EDUCATION The Thornton Commission’s study led to the Bridge to Excellence
in Public Schools Act of 2002. It was the first effort by the state
to link resources with student needs and differences in local
wealth—to fund schools both adequately and equitably.

This underfunding has resulted in an increasing student to teacher ratio, mean-
ing larger class sizes and less individualized instruction. Maryland now ranks
near the bottom of all states for funding poor districts and affluent district
evenly, with federal education data showing that Maryland’s poorest school dis-
tricts receive 5% less state and local education funding than Maryland’s wealth-
iest districts.

The 2020 General Assembly will create a new formula to support the 2019
Blueprint for Maryland’s Future, providing funding for more staff, more special
ed resources, more school programs for students, expanded community
schools, pre-kindergarten, career technical education opportunities, increased
educator pay, and more.


SPEAK UP FOR THE Coalition for the



A workgroup on school fund-
ing supporting the work of the $1.1 Billion in New Funding for Staffing, Expanding
Kirwan Commission meets to Student Programs and Supports, and Salaries
develop recommendations
on revising the state’s school Our big win in the 2019 General Assembly funded the first three years of
funding formula. the Blueprint for Maryland’s Future, adding $1.1 billion in new funding
for improved salaries, staffing, and student programs. Now
Late Fall 2019 it’s time to update the state funding formula to fully implement the
Full Kirwan Commission Blueprint over the next decade, keep ramping up resources, and make
meets to consider the sure that every school in the state is adequately and equitably funded.
workgroup's funding
recommendations so they Winning at the state level—and taking maximum advantage of the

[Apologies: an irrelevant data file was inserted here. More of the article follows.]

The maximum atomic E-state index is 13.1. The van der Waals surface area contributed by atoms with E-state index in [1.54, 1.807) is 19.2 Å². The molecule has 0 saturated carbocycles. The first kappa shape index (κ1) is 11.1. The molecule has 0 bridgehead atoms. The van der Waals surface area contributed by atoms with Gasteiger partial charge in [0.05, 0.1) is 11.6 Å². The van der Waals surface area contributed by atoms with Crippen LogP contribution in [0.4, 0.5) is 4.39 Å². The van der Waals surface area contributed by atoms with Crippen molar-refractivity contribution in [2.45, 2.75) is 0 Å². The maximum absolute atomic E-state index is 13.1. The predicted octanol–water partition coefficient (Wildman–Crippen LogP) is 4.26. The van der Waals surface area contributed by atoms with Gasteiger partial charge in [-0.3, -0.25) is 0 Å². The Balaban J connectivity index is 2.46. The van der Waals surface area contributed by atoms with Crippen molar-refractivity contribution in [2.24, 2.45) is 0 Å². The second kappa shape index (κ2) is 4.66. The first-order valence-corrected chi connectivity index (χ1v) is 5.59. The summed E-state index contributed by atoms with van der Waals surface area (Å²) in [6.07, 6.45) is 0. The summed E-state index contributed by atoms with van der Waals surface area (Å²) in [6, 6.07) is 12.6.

can be sent on to student-centered recommendations of the 3-year Kirwan Commission—
the General Assembly and will open up the door to more raises, more staffing, and more programs
Gov. Hogan. that make a difference for students at the local level.

January–April 2020 We must be successful in Annapolis—and then our job will be to make
2020 General Assembly sure that money is spent on the right things so the implementation of
Legislators are expected the Blueprint is done right for each local school system and its students
to pass a new school funding and educators.
formula phasing in billions
the next decade to support Passage of the Blueprint means $1.1 billion for our schools over the
the policy recommendations next three years. But that’s just a start. We need a 10-year funding
of the Kirwan Commission. commitment that is long term and sustainable so our students get the
They are also expected academic and social supports they need. Here’s what we won:
to identify funding sources for
the new formula to ensure • Teachers salaries increase by 4.5% (on average) this school year
that it is sustainable, • Expanded Pre-K
adequate, and equitable. • Increased Special Education Staffing
• Increased Mental Health Staffing